Articles Posted in California Courts of Appeal

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Plaintiffs, opposed the development of an eight-unit multifamily residential building in a high-density residential district, challenged a resolution granting demolition and design review permits. They claimed the city violated the California Environmental Quality Act (CEQA; Govt. Code, 21000) because the city council failed to consider aspects of the project other than design review and that the city abused its discretion under CEQA by approving the demolition permit and design review without requiring an environmental impact report (EIR) based on its determination that the proposed project met the requirements for a Class 32 (infill) categorical exemption under CEQA Guidelines. The court of appeal affirmed. The city council properly limited the scope of its review as required by the ordinance, did not abdicate its duty to act, and did not delegate its ultimate duty to the planning commission. St. Helena's Municipal Code did not require the city council to consider the environmental consequences of a multi-family project in an HR district Because of that lack of any discretion to address environmental effects, it was unnecessary to rely on the Class 32 exemption. View "McCorkle Eastside Neighborhood Group v. St. Helena" on Justia Law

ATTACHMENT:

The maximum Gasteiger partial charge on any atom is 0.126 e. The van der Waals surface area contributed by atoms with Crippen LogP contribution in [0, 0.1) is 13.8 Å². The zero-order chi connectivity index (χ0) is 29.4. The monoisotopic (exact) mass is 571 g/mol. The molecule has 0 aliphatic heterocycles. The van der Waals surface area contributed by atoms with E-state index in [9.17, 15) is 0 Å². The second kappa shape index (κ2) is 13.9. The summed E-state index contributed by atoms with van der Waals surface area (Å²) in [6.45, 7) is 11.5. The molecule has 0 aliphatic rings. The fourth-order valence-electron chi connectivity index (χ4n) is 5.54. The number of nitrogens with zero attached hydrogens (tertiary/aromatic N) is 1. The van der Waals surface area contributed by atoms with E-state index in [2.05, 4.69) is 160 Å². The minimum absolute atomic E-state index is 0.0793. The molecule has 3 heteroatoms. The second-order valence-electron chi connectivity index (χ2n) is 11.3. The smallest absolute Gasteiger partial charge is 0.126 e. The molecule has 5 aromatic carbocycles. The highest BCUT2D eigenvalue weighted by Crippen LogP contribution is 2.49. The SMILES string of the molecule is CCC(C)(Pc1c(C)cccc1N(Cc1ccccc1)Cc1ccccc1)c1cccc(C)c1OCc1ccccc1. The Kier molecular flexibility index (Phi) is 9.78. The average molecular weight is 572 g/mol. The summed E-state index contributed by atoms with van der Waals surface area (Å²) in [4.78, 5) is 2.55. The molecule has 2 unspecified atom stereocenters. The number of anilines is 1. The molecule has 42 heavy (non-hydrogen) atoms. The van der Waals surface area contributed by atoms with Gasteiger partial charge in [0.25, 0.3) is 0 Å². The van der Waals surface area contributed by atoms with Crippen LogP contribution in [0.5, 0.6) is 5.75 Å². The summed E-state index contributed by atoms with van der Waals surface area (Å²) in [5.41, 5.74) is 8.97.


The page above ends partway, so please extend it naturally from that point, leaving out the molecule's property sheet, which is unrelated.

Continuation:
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The Department of Water Resources (DWR) applied to the Federal Energy Regulatory Commission (FERC or Commission) to extend its federal license to operate Oroville Dam and its facilities as a hydroelectric dam (referred to as the Oroville Facilities Project, Project, Settlement Agreement or "SA"). The plaintiffs brought this action in the superior court to stay the license procedure on the premise the environmental effects of relicensing the dam concern the operation of the dam and that jurisdiction to review the matter lies in the state courts pursuant to the California Environmental Quality Act. They claimed that a CEQA document offered to support the DWR’s application to FERC failed to consider the impact of climate change on the operation of the dam for all the purposes served by the dam. The superior court dismissed the complaint on the ground that predicting the impact of climate change is speculative. The plaintiffs appealed. A federal license is required by the Federal Power Act for the construction and operation of a hydroelectric dam. The license is issued by FERC. With one relevant exception, the FPA occupies the field of licensing a hydroelectric dam and bars review in the state courts of matters subject to review by FERC. Plaintiffs did not seek federal review as required by 18 C.F.R part 4.34(i)(6)(vii)(2003). The Court of Appeal concluded it lacked jurisdiction to hear this case. It returned the case to the trial court with an order to dismiss. View "County of Butte v. Dept. of Water Resources" on Justia Law